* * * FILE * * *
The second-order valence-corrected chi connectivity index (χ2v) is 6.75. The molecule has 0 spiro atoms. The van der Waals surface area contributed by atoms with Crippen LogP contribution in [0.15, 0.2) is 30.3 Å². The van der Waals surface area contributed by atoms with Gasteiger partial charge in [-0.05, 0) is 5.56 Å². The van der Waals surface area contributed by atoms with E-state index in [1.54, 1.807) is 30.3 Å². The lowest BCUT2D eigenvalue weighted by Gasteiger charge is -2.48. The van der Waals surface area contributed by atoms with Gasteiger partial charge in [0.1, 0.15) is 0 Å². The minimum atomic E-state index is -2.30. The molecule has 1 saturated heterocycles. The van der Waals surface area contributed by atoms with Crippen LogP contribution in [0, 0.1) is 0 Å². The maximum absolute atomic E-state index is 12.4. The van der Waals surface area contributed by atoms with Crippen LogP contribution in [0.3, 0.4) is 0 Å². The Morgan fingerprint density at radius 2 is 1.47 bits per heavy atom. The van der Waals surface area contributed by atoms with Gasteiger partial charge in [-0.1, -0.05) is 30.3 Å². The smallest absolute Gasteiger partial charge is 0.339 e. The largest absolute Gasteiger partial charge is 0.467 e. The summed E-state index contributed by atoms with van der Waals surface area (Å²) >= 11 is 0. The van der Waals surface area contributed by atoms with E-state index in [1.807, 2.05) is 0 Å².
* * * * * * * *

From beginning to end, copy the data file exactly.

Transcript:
The second-order valence-corrected chi connectivity index (χ2v) is 6.75. The molecule has 0 spiro atoms. The van der Waals surface area contributed by atoms with Crippen LogP contribution in [0.15, 0.2) is 30.3 Å². The van der Waals surface area contributed by atoms with Gasteiger partial charge in [-0.05, 0) is 5.56 Å². The van der Waals surface area contributed by atoms with E-state index in [1.54, 1.807) is 30.3 Å². The lowest BCUT2D eigenvalue weighted by Gasteiger charge is -2.48. The van der Waals surface area contributed by atoms with Gasteiger partial charge in [0.1, 0.15) is 0 Å². The minimum atomic E-state index is -2.30. The molecule has 1 saturated heterocycles. The van der Waals surface area contributed by atoms with Crippen LogP contribution in [0, 0.1) is 0 Å². The maximum absolute atomic E-state index is 12.4. The van der Waals surface area contributed by atoms with Crippen LogP contribution in [0.3, 0.4) is 0 Å². The Morgan fingerprint density at radius 2 is 1.47 bits per heavy atom. The van der Waals surface area contributed by atoms with Gasteiger partial charge in [-0.1, -0.05) is 30.3 Å². The smallest absolute Gasteiger partial charge is 0.339 e. The largest absolute Gasteiger partial charge is 0.467 e. The summed E-state index contributed by atoms with van der Waals surface area (Å²) >= 11 is 0. The van der Waals surface area contributed by atoms with E-state index in [1.807, 2.05) is 0 Å².